We have thus two views regarding our attitude towards Our traditional account of our ancient texts. One is the modern historian's which says 'Do not believe any tradition unless it is corroborated by other testimony'. The other is Follow the intelligent tradition handed down by our great intellectual giants like Shree Shankaracharya, till it is conclusively proved to be false'. It is Cl. mere question of burden of proof. We need not be ashamed in this parting of ways to follow Shree Shankara rather than the Western orientalists.

In Dance, Drama and Music we still follow the texts of Bharata and Nandik eswara to their very letter. The Mudras of Bharata have excited the wonder of all the artistic world by their expressiveness and grace and the rhythmic movements of all the limbs of the body in Nritta, along with the movements of the feet with perfect grace and variety are being witnesed with mute admiration by all students of Dance.

When did these texts containing such ideal rules for grace, expressiveness and rhythm come into being? It is very difficult for the modern historian to think of such perfect pieces of artistic expression at a time when the civilizations of Greece and Rome, Egypt and Chaldea. Nineveh and Minos had not come into being. Unless one can conceive of a high civilization prior in date to these it is not possible to accept the, dates of these texts as given in the texts themselves. For Natya sastra says that the art of Natya or Drama was created by Brahma at the request of Indra, the king of the celestials as an innocent source of pleasure at the beginning of Tretayuga, when passions got the upper hand and people could not think of any source of enjoyment that did not involve injury to one another. The beginning of Tretayuga will take us to a time before Rama's Avatara The question is whether Natyasastra is old as that. Fortunately there is evidence both positive and negative to show that Natyasastra is prior in date to Shri mad Ramayana of Valmiki which was composed during Rama's life time i. e., the latter portion of Treta Yuga. We have in the Ramayana & reference to the seven jatis or Mother Ragas that are described in full in the Natyasastra. There is also reference to Angaharas or finished pieces of Dance which are described in the Natyasastra. This is on the 'positive side. On the negative side, we have hundreds of verses quoted by way of illustration in the Naytasastra in which there is not a single reference to Shri Rama or any other character or incident in the Ramayana. Ramayana abounds in references to Natya Nrtta, Natas and Naratakas both in description and similies. It can thus be taken that the art of Natya and Nartana had been elaborated long before the Ramayana.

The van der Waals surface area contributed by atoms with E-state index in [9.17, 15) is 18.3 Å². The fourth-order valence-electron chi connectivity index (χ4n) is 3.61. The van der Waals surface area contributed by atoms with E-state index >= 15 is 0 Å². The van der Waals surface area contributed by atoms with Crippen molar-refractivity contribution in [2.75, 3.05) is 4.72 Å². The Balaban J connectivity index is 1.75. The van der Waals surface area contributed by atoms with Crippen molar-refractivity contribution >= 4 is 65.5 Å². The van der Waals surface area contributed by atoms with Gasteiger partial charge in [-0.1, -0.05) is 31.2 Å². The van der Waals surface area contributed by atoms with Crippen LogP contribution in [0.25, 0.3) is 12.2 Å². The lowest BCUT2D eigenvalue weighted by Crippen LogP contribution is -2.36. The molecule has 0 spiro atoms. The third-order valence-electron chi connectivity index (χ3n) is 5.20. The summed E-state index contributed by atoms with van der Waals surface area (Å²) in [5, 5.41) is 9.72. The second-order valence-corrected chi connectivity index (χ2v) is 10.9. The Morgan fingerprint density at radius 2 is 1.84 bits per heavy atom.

There are many references to Gandharvas and Apsaras, the heavenly musicians and dancers in the Vedas and these personalities are referred to in a metaphorical sense in the well-known verses of 'Jayadi Honia', Nartana is prescribed as a part of sacrificial rites in the Yajur Veda. (See Yajur Veda Samhita Kanda VII Anuvaka 5). There is therefore, ample support for acting upon the date of the origin of Natyasastra as stated in the text itself.

Natyasastra of Bharata deals completely with. the theory and practice of Dramatics in all its branches of (I) Abhinaya or visual representation 2) Pathya or language (3) Chandas or prosody (4) Alankara or rhetoric (5) Geya or music vocal, instrumental and (6) Rasa Nishpatti or aesthetics. It is in fact the earliest available authority for the arts known as Nataka, Alankara and Saugita which last consists of Gita, Vadya Nrtya and Nrtta.